Guest Voces: South American Latinas “link” their voices on International Women’s Day

LatinaLista — Today the world celebrates International Women’s Day.
While the official theme for today is: “Women and men united to end violence against women and girls,” the day should also be marked by women sharing their voices to be heard.
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On Latina Lista, we carry a section called “Linking Latinas.” The section is precisely dedicated to elevating the voices of Latinas who live in Central and South America and who may not have the opportunity to be as easily heard in their respective countries.
Also, just as importantly, the section enlightens us all as to what life is like for other women in other countries.
For example, Jennifer from Venezuela recounts her horrifying experience being held at gunpoint and threatened with rape by men who charged her family’s home to steal from them. Jennifer, a lawyer, has definite ideas as to who the men may be and who could be behind a growing trend in Venezuela.
Martha from Mexico wonders why women in her country are being more affected by the bad economy than men. She notes a government study that found unemployment has risen greater among women. She has some ideas as to why this is happening and what women in her country can do about it.


Ana Maria from Argentina introduces us all to a beloved cartoon character that has been popular in South America for almost 50 years. Malfada is a 6-year-old girl who worries about the health of the world and takes its temperature. Ana Maria shares that Malfada is all about getting us to think outside of ourselves, our problems and realize people have no borders.
Valerie from Puerto Rico feels not enough mainland Americans understand her island nation and explains Puerto Rico’s legal status and history to the United States. Valerie shares how her country’s unique status makes it hard to even buy something online at Amazon.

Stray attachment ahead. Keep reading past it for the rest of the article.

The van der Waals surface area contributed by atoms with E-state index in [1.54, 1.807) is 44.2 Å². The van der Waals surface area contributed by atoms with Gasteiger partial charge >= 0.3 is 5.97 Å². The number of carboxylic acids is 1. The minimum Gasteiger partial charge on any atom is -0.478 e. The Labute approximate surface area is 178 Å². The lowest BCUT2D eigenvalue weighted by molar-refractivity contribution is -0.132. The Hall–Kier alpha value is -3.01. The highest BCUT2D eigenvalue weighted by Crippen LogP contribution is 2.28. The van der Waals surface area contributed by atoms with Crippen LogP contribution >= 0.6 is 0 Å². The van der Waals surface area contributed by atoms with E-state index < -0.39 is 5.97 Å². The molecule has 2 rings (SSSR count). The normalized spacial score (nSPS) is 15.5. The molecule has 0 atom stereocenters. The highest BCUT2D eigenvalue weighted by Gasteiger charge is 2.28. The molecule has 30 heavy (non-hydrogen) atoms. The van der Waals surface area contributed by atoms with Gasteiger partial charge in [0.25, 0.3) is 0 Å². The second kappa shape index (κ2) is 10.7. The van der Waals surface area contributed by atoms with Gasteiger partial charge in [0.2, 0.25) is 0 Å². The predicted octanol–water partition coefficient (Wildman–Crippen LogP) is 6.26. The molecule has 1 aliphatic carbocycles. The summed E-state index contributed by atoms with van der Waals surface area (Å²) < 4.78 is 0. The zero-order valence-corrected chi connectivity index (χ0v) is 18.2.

Then there’s Janett from Peru who explores the difference between curiosity and gossip and how both concepts are impacting the leadership of her country and leaving the people wondering they should be thankful for knowing private details or disgusted.
Mayra from Guatemala isn’t holding her breath that her country will get much better in 2009. She shares that her country ended 2008 as the most violent on record and her country’s new president is not instilling much hope in his people.
And Anahi from Mexico wants to set the record straight when it comes to her country’s bad rap in the press. While she admits that Mexico has its share of problems due to drug violence, she argues that the U.S. is not an innocent bystander. She takes issue with American media saying that they focus only on one part of the U.S.-Mexico drug battle and Mexico is getting all the blame.
There are more stories from other women from Chile and Colombia who offer interesting insights, explanations and even solutions to the problems that affect women and the world. In the coming weeks, we are adding more voices from more countries.
We invite you to read how these women see the world from their unique corners of it and how their voices link us all in a global chain of understanding one another.

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10 Comments

  1. Idler said:

    Much as I love Latin American culture, machismo is clearly a widespread feature. I’ve had more than one Latina tell me that she wanted to steer clear of Latin men.

  2. Panchito said:

    Idler,